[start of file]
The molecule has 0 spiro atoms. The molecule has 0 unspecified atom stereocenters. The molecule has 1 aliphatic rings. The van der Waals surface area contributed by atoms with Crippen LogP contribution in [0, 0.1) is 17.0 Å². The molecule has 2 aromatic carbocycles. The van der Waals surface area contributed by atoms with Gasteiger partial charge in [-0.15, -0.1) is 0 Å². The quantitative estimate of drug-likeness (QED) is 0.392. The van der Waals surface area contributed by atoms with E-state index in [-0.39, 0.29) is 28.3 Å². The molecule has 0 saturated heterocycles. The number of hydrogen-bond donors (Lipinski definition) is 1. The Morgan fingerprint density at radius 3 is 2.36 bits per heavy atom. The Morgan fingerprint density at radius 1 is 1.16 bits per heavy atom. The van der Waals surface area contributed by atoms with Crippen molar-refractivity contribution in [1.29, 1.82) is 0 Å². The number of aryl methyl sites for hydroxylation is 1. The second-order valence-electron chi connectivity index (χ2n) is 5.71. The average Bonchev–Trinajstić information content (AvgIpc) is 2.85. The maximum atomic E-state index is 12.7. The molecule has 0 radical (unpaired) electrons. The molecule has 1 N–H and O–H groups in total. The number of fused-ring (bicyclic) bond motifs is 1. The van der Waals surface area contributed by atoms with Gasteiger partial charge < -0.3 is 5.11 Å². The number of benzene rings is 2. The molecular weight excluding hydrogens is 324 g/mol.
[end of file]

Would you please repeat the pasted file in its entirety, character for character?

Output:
The molecule has 0 spiro atoms. The molecule has 0 unspecified atom stereocenters. The molecule has 1 aliphatic rings. The van der Waals surface area contributed by atoms with Crippen LogP contribution in [0, 0.1) is 17.0 Å². The molecule has 2 aromatic carbocycles. The van der Waals surface area contributed by atoms with Gasteiger partial charge in [-0.15, -0.1) is 0 Å². The quantitative estimate of drug-likeness (QED) is 0.392. The van der Waals surface area contributed by atoms with E-state index in [-0.39, 0.29) is 28.3 Å². The molecule has 0 saturated heterocycles. The number of hydrogen-bond donors (Lipinski definition) is 1. The Morgan fingerprint density at radius 3 is 2.36 bits per heavy atom. The Morgan fingerprint density at radius 1 is 1.16 bits per heavy atom. The van der Waals surface area contributed by atoms with Crippen molar-refractivity contribution in [1.29, 1.82) is 0 Å². The number of aryl methyl sites for hydroxylation is 1. The second-order valence-electron chi connectivity index (χ2n) is 5.71. The average Bonchev–Trinajstić information content (AvgIpc) is 2.85. The maximum atomic E-state index is 12.7. The molecule has 0 radical (unpaired) electrons. The molecule has 1 N–H and O–H groups in total. The number of fused-ring (bicyclic) bond motifs is 1. The van der Waals surface area contributed by atoms with Gasteiger partial charge < -0.3 is 5.11 Å². The number of benzene rings is 2. The molecular weight excluding hydrogens is 324 g/mol.